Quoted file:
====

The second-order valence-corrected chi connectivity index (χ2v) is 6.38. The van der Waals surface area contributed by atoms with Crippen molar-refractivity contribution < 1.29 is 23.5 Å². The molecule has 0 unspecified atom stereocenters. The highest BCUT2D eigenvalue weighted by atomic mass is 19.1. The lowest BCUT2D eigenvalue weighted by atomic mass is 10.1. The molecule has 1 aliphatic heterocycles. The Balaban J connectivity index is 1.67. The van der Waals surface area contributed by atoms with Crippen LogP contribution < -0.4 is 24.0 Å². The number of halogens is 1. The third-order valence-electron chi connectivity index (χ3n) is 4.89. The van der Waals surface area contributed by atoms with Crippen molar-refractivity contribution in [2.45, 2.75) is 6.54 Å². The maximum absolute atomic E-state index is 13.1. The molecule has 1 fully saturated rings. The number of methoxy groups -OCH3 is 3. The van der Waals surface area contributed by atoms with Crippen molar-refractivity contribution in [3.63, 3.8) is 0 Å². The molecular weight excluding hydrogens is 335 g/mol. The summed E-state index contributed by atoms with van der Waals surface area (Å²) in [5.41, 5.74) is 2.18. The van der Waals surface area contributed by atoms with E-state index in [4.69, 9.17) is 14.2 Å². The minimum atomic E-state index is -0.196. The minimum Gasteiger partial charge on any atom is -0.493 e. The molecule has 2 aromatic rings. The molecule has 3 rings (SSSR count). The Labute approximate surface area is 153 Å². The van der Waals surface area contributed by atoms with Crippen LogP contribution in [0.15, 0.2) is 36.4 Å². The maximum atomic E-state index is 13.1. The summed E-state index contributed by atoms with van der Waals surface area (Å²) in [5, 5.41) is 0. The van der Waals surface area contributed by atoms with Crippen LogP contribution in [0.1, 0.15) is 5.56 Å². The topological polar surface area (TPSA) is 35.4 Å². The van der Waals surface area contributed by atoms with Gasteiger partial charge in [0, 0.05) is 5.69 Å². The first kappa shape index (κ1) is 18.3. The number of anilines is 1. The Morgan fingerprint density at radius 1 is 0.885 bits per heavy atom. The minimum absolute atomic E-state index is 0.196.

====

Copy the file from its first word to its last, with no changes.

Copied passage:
The second-order valence-corrected chi connectivity index (χ2v) is 6.38. The van der Waals surface area contributed by atoms with Crippen molar-refractivity contribution < 1.29 is 23.5 Å². The molecule has 0 unspecified atom stereocenters. The highest BCUT2D eigenvalue weighted by atomic mass is 19.1. The lowest BCUT2D eigenvalue weighted by atomic mass is 10.1. The molecule has 1 aliphatic heterocycles. The Balaban J connectivity index is 1.67. The van der Waals surface area contributed by atoms with Crippen LogP contribution < -0.4 is 24.0 Å². The number of halogens is 1. The third-order valence-electron chi connectivity index (χ3n) is 4.89. The van der Waals surface area contributed by atoms with Crippen molar-refractivity contribution in [2.45, 2.75) is 6.54 Å². The maximum absolute atomic E-state index is 13.1. The molecule has 1 fully saturated rings. The number of methoxy groups -OCH3 is 3. The van der Waals surface area contributed by atoms with Crippen molar-refractivity contribution in [3.63, 3.8) is 0 Å². The molecular weight excluding hydrogens is 335 g/mol. The summed E-state index contributed by atoms with van der Waals surface area (Å²) in [5.41, 5.74) is 2.18. The van der Waals surface area contributed by atoms with E-state index in [4.69, 9.17) is 14.2 Å². The minimum atomic E-state index is -0.196. The minimum Gasteiger partial charge on any atom is -0.493 e. The molecule has 2 aromatic rings. The molecule has 3 rings (SSSR count). The Labute approximate surface area is 153 Å². The van der Waals surface area contributed by atoms with Crippen LogP contribution in [0.15, 0.2) is 36.4 Å². The maximum atomic E-state index is 13.1. The summed E-state index contributed by atoms with van der Waals surface area (Å²) in [5, 5.41) is 0. The van der Waals surface area contributed by atoms with Crippen LogP contribution in [0.1, 0.15) is 5.56 Å². The topological polar surface area (TPSA) is 35.4 Å². The van der Waals surface area contributed by atoms with Gasteiger partial charge in [0, 0.05) is 5.69 Å². The first kappa shape index (κ1) is 18.3. The number of anilines is 1. The Morgan fingerprint density at radius 1 is 0.885 bits per heavy atom. The minimum absolute atomic E-state index is 0.196.